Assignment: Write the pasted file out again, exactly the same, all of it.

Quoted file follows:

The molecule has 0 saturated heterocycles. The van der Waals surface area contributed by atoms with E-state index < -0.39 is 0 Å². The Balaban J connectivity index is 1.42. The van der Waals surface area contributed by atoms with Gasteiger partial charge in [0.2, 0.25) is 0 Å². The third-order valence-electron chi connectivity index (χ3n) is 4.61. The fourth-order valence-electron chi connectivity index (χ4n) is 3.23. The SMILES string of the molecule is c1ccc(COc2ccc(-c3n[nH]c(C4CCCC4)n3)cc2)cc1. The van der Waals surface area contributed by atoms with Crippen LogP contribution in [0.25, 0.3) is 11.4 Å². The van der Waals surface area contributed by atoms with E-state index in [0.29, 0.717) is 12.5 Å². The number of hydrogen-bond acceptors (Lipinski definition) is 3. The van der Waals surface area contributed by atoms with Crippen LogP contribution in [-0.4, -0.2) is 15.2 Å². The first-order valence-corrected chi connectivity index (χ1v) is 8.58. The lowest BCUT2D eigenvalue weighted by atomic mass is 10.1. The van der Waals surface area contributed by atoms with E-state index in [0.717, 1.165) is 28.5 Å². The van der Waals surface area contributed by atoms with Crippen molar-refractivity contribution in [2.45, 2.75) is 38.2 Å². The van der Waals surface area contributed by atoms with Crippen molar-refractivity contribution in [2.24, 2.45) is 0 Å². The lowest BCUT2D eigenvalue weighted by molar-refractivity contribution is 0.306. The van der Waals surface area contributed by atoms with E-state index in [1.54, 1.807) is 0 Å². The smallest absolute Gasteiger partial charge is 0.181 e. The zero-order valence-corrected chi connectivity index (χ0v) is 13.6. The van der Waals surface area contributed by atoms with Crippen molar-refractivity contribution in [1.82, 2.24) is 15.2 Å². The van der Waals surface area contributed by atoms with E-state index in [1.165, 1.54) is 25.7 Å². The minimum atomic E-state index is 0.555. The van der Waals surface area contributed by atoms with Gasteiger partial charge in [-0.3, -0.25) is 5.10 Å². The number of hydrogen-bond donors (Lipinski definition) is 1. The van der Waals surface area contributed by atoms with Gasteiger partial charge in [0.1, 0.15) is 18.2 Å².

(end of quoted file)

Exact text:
The molecule has 0 saturated heterocycles. The van der Waals surface area contributed by atoms with E-state index < -0.39 is 0 Å². The Balaban J connectivity index is 1.42. The van der Waals surface area contributed by atoms with Gasteiger partial charge in [0.2, 0.25) is 0 Å². The third-order valence-electron chi connectivity index (χ3n) is 4.61. The fourth-order valence-electron chi connectivity index (χ4n) is 3.23. The SMILES string of the molecule is c1ccc(COc2ccc(-c3n[nH]c(C4CCCC4)n3)cc2)cc1. The van der Waals surface area contributed by atoms with Crippen LogP contribution in [0.25, 0.3) is 11.4 Å². The van der Waals surface area contributed by atoms with E-state index in [0.29, 0.717) is 12.5 Å². The number of hydrogen-bond acceptors (Lipinski definition) is 3. The van der Waals surface area contributed by atoms with Crippen LogP contribution in [-0.4, -0.2) is 15.2 Å². The first-order valence-corrected chi connectivity index (χ1v) is 8.58. The lowest BCUT2D eigenvalue weighted by atomic mass is 10.1. The van der Waals surface area contributed by atoms with E-state index in [0.717, 1.165) is 28.5 Å². The van der Waals surface area contributed by atoms with Crippen molar-refractivity contribution in [2.45, 2.75) is 38.2 Å². The van der Waals surface area contributed by atoms with Crippen molar-refractivity contribution in [2.24, 2.45) is 0 Å². The lowest BCUT2D eigenvalue weighted by molar-refractivity contribution is 0.306. The van der Waals surface area contributed by atoms with E-state index in [1.54, 1.807) is 0 Å². The smallest absolute Gasteiger partial charge is 0.181 e. The zero-order valence-corrected chi connectivity index (χ0v) is 13.6. The van der Waals surface area contributed by atoms with Crippen molar-refractivity contribution in [1.82, 2.24) is 15.2 Å². The van der Waals surface area contributed by atoms with E-state index in [1.165, 1.54) is 25.7 Å². The minimum atomic E-state index is 0.555. The van der Waals surface area contributed by atoms with Gasteiger partial charge in [-0.3, -0.25) is 5.10 Å². The number of hydrogen-bond donors (Lipinski definition) is 1. The van der Waals surface area contributed by atoms with Gasteiger partial charge in [0.1, 0.15) is 18.2 Å².